The AFC North. Haven't seen too many people picking Pittsburgh for the division. Good. Shouldn't have to explain the why of that to most readers, I'm sure you understand and probably agree. Keeping our egos in check is a good thing. The Bengals are favored most places. Also good. No doubts about the collection of talent available in Cincinnati. It is impressive. It's the culture and history of the team that's the issue here. The Bengals almost never overachieve, and they're always prime candidates to be one of those crews that end up doing far worse than expected. They lost two very good coordinators, which might also count for something. The schedule is favorable for Pittsburgh because those games don't come until late in the season when, hopefully, the Steelers should be at their strongest developmentally. The Ravens are always a problem but they'll have challenges being at the center of the firestorm over domestic violence, in addition to having similar developmental issues as Pittsburgh. Right now, my biggest concern is this opening game against Cleveland and an early return-match up in Ohio. This is as important an opening game as I can remember. Just as Cincinnati could be one of the teams that inevitably does less well than predicted, Cleveland could very well be the opposite, the cellar-dweller that makes the unexpected leap. Hard idea to accept for younger fans conditioned to disrespect the Browns in more or less knee-jerk fashion. I believe Pittsburgh will win on Sunday, but I don't consider it a fait accompli, nor would I be shocked if they were ambushed.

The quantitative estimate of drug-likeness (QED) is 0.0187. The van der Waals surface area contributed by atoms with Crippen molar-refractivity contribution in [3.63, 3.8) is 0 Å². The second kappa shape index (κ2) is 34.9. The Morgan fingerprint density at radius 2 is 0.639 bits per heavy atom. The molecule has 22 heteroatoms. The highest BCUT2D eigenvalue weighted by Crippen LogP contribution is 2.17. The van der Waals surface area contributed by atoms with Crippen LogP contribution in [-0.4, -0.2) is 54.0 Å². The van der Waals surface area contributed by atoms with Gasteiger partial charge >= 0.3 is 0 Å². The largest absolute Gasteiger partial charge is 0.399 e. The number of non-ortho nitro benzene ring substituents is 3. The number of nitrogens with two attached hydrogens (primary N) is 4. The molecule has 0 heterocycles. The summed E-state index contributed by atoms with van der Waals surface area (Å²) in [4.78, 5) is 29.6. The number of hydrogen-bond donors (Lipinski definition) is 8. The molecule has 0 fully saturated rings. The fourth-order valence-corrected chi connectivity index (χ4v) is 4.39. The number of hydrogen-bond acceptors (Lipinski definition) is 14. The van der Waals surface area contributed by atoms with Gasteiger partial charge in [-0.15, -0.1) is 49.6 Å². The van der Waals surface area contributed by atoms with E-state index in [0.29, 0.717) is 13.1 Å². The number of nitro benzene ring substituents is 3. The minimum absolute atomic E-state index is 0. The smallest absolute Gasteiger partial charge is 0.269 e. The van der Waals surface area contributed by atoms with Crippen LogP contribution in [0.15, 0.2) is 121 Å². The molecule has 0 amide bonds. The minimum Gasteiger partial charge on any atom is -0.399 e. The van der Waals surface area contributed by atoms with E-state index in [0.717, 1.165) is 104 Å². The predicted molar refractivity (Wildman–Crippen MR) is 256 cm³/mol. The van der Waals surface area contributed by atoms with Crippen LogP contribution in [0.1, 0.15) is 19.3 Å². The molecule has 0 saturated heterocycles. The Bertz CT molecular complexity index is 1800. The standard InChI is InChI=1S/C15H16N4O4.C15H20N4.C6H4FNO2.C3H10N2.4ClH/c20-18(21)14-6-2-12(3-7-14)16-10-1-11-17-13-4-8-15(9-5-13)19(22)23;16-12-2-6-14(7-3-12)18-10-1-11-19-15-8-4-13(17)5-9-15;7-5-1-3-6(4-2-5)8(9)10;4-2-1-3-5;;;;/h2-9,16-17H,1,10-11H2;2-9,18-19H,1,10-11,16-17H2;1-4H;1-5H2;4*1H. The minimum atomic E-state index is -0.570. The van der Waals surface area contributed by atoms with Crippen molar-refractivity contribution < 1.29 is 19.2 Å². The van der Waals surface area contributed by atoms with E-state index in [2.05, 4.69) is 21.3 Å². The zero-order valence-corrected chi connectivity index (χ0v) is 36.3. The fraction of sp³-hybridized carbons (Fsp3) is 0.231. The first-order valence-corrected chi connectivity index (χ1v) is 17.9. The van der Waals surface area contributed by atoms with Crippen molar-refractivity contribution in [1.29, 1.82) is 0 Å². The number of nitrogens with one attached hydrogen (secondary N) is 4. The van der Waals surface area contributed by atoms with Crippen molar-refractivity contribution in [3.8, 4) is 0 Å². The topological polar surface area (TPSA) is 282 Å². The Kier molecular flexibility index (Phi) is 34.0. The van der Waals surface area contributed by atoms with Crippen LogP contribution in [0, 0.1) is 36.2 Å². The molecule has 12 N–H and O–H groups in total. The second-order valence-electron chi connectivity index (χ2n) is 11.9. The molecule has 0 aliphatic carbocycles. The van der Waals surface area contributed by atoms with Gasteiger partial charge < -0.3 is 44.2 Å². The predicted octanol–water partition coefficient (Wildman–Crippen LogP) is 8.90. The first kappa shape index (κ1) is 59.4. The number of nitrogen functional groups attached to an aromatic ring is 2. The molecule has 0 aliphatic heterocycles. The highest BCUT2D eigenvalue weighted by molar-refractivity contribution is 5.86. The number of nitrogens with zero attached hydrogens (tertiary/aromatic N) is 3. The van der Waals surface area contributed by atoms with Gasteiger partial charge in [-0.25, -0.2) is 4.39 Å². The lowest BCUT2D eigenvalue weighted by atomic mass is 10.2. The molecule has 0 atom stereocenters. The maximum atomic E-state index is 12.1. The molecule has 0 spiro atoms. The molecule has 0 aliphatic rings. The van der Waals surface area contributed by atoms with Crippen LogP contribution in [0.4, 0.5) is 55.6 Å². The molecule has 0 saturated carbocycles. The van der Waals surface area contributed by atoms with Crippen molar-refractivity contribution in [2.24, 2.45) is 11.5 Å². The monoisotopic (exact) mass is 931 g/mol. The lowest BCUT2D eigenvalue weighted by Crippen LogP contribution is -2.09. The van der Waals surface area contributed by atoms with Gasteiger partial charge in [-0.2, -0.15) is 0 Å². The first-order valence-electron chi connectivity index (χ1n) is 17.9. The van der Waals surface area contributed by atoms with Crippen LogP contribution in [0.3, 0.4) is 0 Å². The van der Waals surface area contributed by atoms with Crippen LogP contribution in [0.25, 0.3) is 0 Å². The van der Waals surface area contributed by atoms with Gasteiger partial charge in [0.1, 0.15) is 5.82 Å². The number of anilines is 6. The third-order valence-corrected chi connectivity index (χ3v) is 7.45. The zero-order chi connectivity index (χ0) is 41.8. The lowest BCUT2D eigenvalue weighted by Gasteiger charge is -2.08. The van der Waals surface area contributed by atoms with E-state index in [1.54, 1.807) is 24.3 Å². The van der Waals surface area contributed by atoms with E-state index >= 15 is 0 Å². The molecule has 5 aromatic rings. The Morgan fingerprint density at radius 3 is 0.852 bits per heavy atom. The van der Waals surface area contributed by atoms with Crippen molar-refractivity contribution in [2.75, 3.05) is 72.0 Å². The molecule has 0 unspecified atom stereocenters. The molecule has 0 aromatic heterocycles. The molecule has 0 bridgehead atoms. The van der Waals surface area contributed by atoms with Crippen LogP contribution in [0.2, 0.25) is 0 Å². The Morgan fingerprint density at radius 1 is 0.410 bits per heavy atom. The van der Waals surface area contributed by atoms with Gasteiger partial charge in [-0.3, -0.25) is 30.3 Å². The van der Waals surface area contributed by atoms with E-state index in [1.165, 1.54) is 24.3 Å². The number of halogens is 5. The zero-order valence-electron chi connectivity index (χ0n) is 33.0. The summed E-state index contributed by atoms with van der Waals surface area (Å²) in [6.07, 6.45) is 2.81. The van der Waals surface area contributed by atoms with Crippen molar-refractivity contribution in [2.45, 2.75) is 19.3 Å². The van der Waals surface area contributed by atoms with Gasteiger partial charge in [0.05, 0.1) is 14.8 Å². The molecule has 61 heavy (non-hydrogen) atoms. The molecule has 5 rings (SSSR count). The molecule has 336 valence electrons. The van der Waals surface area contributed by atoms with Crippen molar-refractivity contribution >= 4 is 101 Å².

I believe a win in the opener is not just preferable, it may be essential.